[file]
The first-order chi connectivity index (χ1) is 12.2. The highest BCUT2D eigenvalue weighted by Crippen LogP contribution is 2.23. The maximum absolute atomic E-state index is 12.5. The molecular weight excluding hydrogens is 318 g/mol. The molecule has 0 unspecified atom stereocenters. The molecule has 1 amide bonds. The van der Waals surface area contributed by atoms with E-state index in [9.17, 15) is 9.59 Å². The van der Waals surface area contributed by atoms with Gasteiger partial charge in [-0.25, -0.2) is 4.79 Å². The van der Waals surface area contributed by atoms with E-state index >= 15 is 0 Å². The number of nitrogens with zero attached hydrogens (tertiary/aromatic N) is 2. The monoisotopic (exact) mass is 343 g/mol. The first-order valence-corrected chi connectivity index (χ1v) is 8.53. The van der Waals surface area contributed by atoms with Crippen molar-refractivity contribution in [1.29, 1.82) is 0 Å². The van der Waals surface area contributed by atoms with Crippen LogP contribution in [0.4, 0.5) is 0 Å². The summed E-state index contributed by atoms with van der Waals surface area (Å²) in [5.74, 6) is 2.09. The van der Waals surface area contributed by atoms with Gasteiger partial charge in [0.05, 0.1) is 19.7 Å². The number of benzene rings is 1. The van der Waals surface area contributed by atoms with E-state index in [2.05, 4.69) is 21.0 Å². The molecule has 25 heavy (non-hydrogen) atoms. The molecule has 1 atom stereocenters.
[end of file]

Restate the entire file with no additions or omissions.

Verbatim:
The first-order chi connectivity index (χ1) is 12.2. The highest BCUT2D eigenvalue weighted by Crippen LogP contribution is 2.23. The maximum absolute atomic E-state index is 12.5. The molecular weight excluding hydrogens is 318 g/mol. The molecule has 0 unspecified atom stereocenters. The molecule has 1 amide bonds. The van der Waals surface area contributed by atoms with E-state index in [9.17, 15) is 9.59 Å². The van der Waals surface area contributed by atoms with Gasteiger partial charge in [-0.25, -0.2) is 4.79 Å². The van der Waals surface area contributed by atoms with E-state index >= 15 is 0 Å². The number of nitrogens with zero attached hydrogens (tertiary/aromatic N) is 2. The monoisotopic (exact) mass is 343 g/mol. The first-order valence-corrected chi connectivity index (χ1v) is 8.53. The van der Waals surface area contributed by atoms with Crippen molar-refractivity contribution in [1.29, 1.82) is 0 Å². The van der Waals surface area contributed by atoms with Crippen LogP contribution in [0.4, 0.5) is 0 Å². The summed E-state index contributed by atoms with van der Waals surface area (Å²) in [5.74, 6) is 2.09. The van der Waals surface area contributed by atoms with Gasteiger partial charge in [0.05, 0.1) is 19.7 Å². The number of benzene rings is 1. The van der Waals surface area contributed by atoms with E-state index in [2.05, 4.69) is 21.0 Å². The molecule has 25 heavy (non-hydrogen) atoms. The molecule has 1 atom stereocenters.